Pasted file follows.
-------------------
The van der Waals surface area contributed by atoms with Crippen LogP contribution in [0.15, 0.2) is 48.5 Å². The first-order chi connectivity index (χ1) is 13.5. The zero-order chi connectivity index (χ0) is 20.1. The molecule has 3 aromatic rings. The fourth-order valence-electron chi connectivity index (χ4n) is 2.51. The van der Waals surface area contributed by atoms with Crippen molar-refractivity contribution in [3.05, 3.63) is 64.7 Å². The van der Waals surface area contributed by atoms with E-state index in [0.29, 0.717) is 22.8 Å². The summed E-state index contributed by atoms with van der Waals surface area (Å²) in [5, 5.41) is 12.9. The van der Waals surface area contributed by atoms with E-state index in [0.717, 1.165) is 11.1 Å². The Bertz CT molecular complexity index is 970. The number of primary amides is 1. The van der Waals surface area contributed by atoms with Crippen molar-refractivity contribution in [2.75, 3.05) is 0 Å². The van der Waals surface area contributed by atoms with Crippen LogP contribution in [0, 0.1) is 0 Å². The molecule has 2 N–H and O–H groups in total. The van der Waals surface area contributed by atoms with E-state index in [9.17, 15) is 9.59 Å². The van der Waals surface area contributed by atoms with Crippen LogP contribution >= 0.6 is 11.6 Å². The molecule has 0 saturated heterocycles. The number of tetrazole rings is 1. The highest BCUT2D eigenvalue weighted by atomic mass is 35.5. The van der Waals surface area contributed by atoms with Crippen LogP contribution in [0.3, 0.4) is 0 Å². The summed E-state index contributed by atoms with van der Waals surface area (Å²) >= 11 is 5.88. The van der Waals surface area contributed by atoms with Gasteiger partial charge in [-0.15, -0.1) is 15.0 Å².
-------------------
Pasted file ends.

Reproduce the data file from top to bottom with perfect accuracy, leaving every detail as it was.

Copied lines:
The van der Waals surface area contributed by atoms with Crippen LogP contribution in [0.15, 0.2) is 48.5 Å². The first-order chi connectivity index (χ1) is 13.5. The zero-order chi connectivity index (χ0) is 20.1. The molecule has 3 aromatic rings. The fourth-order valence-electron chi connectivity index (χ4n) is 2.51. The van der Waals surface area contributed by atoms with Crippen molar-refractivity contribution in [3.05, 3.63) is 64.7 Å². The van der Waals surface area contributed by atoms with E-state index in [0.29, 0.717) is 22.8 Å². The summed E-state index contributed by atoms with van der Waals surface area (Å²) in [5, 5.41) is 12.9. The van der Waals surface area contributed by atoms with E-state index in [0.717, 1.165) is 11.1 Å². The Bertz CT molecular complexity index is 970. The number of primary amides is 1. The van der Waals surface area contributed by atoms with Crippen molar-refractivity contribution in [2.75, 3.05) is 0 Å². The van der Waals surface area contributed by atoms with Crippen LogP contribution in [0, 0.1) is 0 Å². The molecule has 2 N–H and O–H groups in total. The van der Waals surface area contributed by atoms with E-state index in [9.17, 15) is 9.59 Å². The van der Waals surface area contributed by atoms with Crippen LogP contribution >= 0.6 is 11.6 Å². The molecule has 0 saturated heterocycles. The number of tetrazole rings is 1. The highest BCUT2D eigenvalue weighted by atomic mass is 35.5. The van der Waals surface area contributed by atoms with Crippen LogP contribution in [0.3, 0.4) is 0 Å². The summed E-state index contributed by atoms with van der Waals surface area (Å²) >= 11 is 5.88. The van der Waals surface area contributed by atoms with Gasteiger partial charge in [-0.15, -0.1) is 15.0 Å².